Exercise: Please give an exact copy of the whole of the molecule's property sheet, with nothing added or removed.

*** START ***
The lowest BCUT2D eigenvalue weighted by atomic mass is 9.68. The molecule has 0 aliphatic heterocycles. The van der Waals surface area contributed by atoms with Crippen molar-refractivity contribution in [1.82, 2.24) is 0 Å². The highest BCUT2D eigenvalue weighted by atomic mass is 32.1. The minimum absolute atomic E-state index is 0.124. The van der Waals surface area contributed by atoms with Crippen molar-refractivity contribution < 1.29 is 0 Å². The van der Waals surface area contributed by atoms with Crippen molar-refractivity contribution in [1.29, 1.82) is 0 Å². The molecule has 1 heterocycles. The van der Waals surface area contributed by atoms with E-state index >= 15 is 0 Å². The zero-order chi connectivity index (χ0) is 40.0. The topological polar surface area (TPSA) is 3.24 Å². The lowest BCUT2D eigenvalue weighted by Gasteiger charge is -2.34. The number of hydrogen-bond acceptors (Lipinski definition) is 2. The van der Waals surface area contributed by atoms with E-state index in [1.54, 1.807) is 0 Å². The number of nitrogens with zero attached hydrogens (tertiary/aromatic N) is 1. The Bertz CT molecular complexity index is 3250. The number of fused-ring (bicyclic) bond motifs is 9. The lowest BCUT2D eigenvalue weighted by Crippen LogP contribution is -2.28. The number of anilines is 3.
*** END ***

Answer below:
The lowest BCUT2D eigenvalue weighted by atomic mass is 9.68. The molecule has 0 aliphatic heterocycles. The van der Waals surface area contributed by atoms with Crippen molar-refractivity contribution in [1.82, 2.24) is 0 Å². The highest BCUT2D eigenvalue weighted by atomic mass is 32.1. The minimum absolute atomic E-state index is 0.124. The van der Waals surface area contributed by atoms with Crippen molar-refractivity contribution < 1.29 is 0 Å². The van der Waals surface area contributed by atoms with Crippen molar-refractivity contribution in [1.29, 1.82) is 0 Å². The molecule has 1 heterocycles. The van der Waals surface area contributed by atoms with E-state index >= 15 is 0 Å². The zero-order chi connectivity index (χ0) is 40.0. The topological polar surface area (TPSA) is 3.24 Å². The lowest BCUT2D eigenvalue weighted by Gasteiger charge is -2.34. The number of hydrogen-bond acceptors (Lipinski definition) is 2. The van der Waals surface area contributed by atoms with E-state index in [1.54, 1.807) is 0 Å². The number of nitrogens with zero attached hydrogens (tertiary/aromatic N) is 1. The Bertz CT molecular complexity index is 3250. The number of fused-ring (bicyclic) bond motifs is 9. The lowest BCUT2D eigenvalue weighted by Crippen LogP contribution is -2.28. The number of anilines is 3.